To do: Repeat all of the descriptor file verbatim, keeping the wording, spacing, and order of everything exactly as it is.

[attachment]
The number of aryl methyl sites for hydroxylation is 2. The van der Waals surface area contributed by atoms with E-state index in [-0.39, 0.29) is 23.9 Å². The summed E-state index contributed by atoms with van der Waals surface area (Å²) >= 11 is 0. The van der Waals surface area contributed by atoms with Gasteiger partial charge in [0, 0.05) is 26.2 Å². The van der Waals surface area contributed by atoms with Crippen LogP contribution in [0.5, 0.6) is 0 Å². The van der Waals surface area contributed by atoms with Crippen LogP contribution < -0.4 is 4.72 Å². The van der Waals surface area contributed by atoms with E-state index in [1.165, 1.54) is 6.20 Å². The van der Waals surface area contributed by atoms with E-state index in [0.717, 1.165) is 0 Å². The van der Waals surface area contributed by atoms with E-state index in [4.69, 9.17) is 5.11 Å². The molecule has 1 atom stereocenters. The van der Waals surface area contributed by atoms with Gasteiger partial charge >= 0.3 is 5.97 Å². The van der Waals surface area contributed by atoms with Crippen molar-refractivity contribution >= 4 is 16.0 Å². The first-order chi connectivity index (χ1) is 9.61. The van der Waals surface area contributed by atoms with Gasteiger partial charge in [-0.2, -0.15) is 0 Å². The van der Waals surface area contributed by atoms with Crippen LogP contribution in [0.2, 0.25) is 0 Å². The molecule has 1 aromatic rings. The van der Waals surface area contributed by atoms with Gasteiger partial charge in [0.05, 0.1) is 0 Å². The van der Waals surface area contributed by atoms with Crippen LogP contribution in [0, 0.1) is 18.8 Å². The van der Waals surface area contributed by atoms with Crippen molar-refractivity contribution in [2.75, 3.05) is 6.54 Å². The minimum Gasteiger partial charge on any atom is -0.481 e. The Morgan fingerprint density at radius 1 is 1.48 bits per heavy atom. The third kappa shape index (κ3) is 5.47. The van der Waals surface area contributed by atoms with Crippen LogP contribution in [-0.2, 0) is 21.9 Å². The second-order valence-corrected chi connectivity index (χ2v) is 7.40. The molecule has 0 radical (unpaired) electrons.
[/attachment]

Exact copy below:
The number of aryl methyl sites for hydroxylation is 2. The van der Waals surface area contributed by atoms with E-state index in [-0.39, 0.29) is 23.9 Å². The summed E-state index contributed by atoms with van der Waals surface area (Å²) >= 11 is 0. The van der Waals surface area contributed by atoms with Gasteiger partial charge in [0, 0.05) is 26.2 Å². The van der Waals surface area contributed by atoms with Crippen LogP contribution in [0.5, 0.6) is 0 Å². The van der Waals surface area contributed by atoms with Crippen LogP contribution < -0.4 is 4.72 Å². The van der Waals surface area contributed by atoms with E-state index in [1.165, 1.54) is 6.20 Å². The van der Waals surface area contributed by atoms with E-state index in [0.717, 1.165) is 0 Å². The van der Waals surface area contributed by atoms with E-state index in [4.69, 9.17) is 5.11 Å². The molecule has 1 atom stereocenters. The van der Waals surface area contributed by atoms with Gasteiger partial charge >= 0.3 is 5.97 Å². The van der Waals surface area contributed by atoms with Crippen molar-refractivity contribution >= 4 is 16.0 Å². The first-order chi connectivity index (χ1) is 9.61. The van der Waals surface area contributed by atoms with Gasteiger partial charge in [-0.2, -0.15) is 0 Å². The van der Waals surface area contributed by atoms with Crippen LogP contribution in [0.2, 0.25) is 0 Å². The molecule has 1 aromatic rings. The van der Waals surface area contributed by atoms with Gasteiger partial charge in [0.05, 0.1) is 0 Å². The van der Waals surface area contributed by atoms with Crippen LogP contribution in [0, 0.1) is 18.8 Å². The van der Waals surface area contributed by atoms with Crippen molar-refractivity contribution in [2.75, 3.05) is 6.54 Å². The minimum Gasteiger partial charge on any atom is -0.481 e. The Morgan fingerprint density at radius 1 is 1.48 bits per heavy atom. The third kappa shape index (κ3) is 5.47. The van der Waals surface area contributed by atoms with Crippen LogP contribution in [-0.2, 0) is 21.9 Å². The second-order valence-corrected chi connectivity index (χ2v) is 7.40. The molecule has 0 radical (unpaired) electrons.